Chile is not alone in “not yet fully coming to grips” with this U.S. planned, financed, and otherwise assisted in many ways, horrible crime. CIA agents even helped target American citizens in Chile for murder. The father of one such American victim, Thomas Hauser, wrote a compelling book, “Missing” [no longer in print], which Costa-Gavras turned into the impressive 1982 film of the same name starring Jack Lemmon and Sissy Spacek, winning the Academy Award for best script.

There was a mainly campus-based protest in the USA at the time, and some refugees were able to go on speaking tours. Much more was done in Canada. But little has been heard over recent decades about this much more than episodic example of covert intervention by the U.S. government to serve the corporate agenda of America’s ruling class.

Nixon, of course, ultimately had to resign in disgrace. But it wasn’t the first 9/11 that did him in. Nor was it exposure of COINTELPRO spying on and disruption of civil rights, antiwar, and left groups, coordinated between the FBI and local police Red Squads. It wasn’t even the clandestine, illegal invasion of Cambodia, which led directly to massive U.S. protests—further fueled by the killing of student protesters at Kent State and Jackson State. Those scandals were accepted by the Establishment as part of a business government doing business.

But Nixon crossed a Red Line when he authorized the burglary of the national office of the other official party—the DNC headquarters in the Watergate complex. The exposure of that incident and its cover-up by the Washington Post unveiled Nixon’s conflicted character, exhibiting staged statesmanship while furtively relishing being a petty crook.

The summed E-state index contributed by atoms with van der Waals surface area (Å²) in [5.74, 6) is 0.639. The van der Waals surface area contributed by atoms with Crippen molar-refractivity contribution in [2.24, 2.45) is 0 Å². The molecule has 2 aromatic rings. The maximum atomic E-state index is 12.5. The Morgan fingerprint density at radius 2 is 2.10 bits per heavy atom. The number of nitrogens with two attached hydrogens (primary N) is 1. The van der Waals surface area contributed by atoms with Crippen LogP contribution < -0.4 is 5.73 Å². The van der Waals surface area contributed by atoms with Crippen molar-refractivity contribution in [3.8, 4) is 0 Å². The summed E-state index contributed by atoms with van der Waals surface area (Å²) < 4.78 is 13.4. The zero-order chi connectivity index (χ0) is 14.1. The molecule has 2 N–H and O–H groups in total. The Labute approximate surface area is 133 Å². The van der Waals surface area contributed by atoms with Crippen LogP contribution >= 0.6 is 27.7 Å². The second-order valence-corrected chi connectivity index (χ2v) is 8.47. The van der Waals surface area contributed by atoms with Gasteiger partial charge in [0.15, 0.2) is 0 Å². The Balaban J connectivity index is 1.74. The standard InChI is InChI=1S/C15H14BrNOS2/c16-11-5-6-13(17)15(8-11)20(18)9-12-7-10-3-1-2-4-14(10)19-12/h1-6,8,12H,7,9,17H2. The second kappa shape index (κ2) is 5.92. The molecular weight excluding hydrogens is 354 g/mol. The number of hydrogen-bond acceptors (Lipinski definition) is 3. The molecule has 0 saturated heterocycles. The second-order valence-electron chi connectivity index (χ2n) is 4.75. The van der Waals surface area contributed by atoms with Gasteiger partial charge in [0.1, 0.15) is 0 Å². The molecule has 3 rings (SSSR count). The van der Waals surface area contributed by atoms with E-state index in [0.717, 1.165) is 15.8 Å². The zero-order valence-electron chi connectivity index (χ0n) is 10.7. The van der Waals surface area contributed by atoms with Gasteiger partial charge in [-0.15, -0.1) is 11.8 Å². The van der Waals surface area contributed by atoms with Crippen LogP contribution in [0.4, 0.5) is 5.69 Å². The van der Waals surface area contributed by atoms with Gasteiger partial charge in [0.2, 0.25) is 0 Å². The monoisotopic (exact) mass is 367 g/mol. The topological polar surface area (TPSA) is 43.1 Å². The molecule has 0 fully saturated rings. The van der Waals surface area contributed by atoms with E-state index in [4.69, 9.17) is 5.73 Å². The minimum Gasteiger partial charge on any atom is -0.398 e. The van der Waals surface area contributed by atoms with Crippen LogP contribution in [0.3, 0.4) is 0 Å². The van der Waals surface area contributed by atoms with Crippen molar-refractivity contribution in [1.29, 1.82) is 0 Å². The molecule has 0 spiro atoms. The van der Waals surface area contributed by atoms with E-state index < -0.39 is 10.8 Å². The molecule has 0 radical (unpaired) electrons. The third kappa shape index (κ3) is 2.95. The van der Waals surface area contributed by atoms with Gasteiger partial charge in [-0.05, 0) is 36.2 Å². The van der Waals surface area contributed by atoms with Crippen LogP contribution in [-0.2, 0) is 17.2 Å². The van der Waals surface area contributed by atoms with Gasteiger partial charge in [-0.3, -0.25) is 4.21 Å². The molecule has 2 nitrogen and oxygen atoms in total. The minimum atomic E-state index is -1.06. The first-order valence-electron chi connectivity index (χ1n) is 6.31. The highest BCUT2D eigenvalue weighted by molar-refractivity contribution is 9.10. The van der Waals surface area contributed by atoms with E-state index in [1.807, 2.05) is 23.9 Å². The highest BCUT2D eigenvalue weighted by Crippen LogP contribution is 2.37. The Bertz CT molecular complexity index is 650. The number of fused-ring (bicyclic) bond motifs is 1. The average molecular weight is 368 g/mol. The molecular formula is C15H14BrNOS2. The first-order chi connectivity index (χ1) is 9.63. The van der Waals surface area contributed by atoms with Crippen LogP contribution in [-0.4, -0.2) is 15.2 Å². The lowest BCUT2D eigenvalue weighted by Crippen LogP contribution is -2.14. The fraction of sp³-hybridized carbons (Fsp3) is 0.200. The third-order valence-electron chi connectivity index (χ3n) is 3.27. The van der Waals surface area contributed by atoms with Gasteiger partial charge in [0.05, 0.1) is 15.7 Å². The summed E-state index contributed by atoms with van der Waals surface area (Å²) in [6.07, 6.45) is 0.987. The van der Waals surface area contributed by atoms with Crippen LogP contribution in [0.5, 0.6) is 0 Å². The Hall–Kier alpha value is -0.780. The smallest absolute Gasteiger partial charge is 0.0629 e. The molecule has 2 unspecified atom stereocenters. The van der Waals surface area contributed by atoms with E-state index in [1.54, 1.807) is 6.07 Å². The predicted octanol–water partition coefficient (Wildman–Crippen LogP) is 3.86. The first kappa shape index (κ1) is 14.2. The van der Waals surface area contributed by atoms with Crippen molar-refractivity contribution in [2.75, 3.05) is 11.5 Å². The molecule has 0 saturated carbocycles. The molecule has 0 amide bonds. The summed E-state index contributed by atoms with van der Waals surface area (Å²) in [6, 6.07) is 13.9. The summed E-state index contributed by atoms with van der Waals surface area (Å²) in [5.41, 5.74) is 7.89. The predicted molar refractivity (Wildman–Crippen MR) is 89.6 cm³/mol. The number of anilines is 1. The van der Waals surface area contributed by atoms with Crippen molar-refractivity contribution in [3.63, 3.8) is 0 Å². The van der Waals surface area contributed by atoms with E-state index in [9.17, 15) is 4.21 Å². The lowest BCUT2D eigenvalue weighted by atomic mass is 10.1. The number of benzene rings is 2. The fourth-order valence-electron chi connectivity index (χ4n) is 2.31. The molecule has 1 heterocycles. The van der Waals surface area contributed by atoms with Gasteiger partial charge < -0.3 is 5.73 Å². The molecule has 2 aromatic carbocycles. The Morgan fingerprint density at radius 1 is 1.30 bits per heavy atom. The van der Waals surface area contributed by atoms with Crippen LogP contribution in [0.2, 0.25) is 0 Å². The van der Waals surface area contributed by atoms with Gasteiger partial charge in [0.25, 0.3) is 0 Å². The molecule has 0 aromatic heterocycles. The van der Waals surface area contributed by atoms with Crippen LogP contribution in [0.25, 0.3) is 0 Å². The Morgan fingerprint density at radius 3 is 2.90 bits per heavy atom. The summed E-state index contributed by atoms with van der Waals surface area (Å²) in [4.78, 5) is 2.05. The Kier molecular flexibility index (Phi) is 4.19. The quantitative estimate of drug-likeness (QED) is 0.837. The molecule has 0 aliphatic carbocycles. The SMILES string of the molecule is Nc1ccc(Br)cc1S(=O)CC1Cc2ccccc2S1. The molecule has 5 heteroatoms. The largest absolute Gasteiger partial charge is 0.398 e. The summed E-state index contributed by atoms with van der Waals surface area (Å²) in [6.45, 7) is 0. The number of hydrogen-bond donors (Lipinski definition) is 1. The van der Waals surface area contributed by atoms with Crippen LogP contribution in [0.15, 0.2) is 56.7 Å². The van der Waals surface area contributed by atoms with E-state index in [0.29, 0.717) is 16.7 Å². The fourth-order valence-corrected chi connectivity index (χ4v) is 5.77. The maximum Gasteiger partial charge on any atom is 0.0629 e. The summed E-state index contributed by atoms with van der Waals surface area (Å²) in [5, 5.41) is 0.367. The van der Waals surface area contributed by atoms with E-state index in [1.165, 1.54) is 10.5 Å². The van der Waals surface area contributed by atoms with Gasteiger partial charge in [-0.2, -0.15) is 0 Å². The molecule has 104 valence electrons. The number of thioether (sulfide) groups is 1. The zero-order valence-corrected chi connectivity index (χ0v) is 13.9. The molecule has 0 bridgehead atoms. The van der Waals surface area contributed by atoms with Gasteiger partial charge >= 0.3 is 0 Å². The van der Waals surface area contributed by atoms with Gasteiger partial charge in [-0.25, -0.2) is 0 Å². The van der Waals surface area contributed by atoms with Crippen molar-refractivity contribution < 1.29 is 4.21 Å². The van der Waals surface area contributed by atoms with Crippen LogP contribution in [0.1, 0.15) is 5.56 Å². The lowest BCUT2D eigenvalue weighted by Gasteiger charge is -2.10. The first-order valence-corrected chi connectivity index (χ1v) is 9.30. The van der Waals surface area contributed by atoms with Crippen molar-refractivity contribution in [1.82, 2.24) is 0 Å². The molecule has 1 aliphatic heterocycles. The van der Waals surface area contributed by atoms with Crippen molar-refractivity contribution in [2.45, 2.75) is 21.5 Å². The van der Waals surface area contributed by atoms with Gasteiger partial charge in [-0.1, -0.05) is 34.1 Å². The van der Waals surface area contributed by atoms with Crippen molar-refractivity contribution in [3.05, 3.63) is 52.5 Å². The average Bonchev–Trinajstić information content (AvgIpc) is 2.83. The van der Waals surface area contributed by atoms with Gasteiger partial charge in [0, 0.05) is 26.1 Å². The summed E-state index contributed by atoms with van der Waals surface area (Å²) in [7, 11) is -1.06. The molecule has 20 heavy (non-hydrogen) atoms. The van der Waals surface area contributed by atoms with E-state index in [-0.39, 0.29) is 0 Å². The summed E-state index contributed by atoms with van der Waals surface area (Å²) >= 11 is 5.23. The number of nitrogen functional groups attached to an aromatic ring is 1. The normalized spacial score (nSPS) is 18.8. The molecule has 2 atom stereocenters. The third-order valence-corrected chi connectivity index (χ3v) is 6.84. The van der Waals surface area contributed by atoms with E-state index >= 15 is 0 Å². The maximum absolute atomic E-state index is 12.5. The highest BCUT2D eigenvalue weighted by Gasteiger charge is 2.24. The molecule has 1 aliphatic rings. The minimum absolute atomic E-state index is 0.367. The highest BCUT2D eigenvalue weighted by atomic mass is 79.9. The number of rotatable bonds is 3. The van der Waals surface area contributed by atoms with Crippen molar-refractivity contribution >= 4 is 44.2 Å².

The present administration in Washington has not, at least so far, been involved in corruption like that of the Watergate era. But it otherwise continues the modus operandi of Nixon/Kissinger more aggressively than ever—including in our “homeland”—with the bipartisan blessing of Congress and the courts.

Courageous whistle-blowers in the best tradition of Daniel Ellsberg, such as Pfc. Manning and Edward Snowden, along with brave journalists like Glenn Greenwald, have exposed some of this. We now know that the U.S. has been spying on top governmental deliberations in not only “unfriendly” countries but staunch democratic allies such as Germany and Brazil—where there have been mass demonstrations expressing outrage. Most Americans were shocked to learn that the cover of every piece of U.S. mail is photographed and scanned in to a database. Government agencies have secretly demanded—and mostly received—the cooperation of Internet Service Providers, social media, and software companies to gain the ability to track all on-line activity of any American citizen they may target—including encrypted e-mail.

The American ruling class has so far had no need for a coup here such as the one they engineered in Chile 40 years ago but they have long used many of the methods of Pinochet with impunity because of the political monopoly they exercise. As the working class inevitably stirs in America, we can expect a harsh response from them. We should study well the lessons of the Other 9/11 to better prepare to defend ourselves.

In the meantime, we need to do an even better job of meaningful global working-class solidarity than we did in 1973. It is in our joint interests for us to stand with our class sisters and brothers abroad whenever they are attacked by the government that speaks in our name—but serves only the bosses and bankers.

Photo: Soldiers round up “suspects” in Chile, Sept. 11, 1973. This article originally appeared at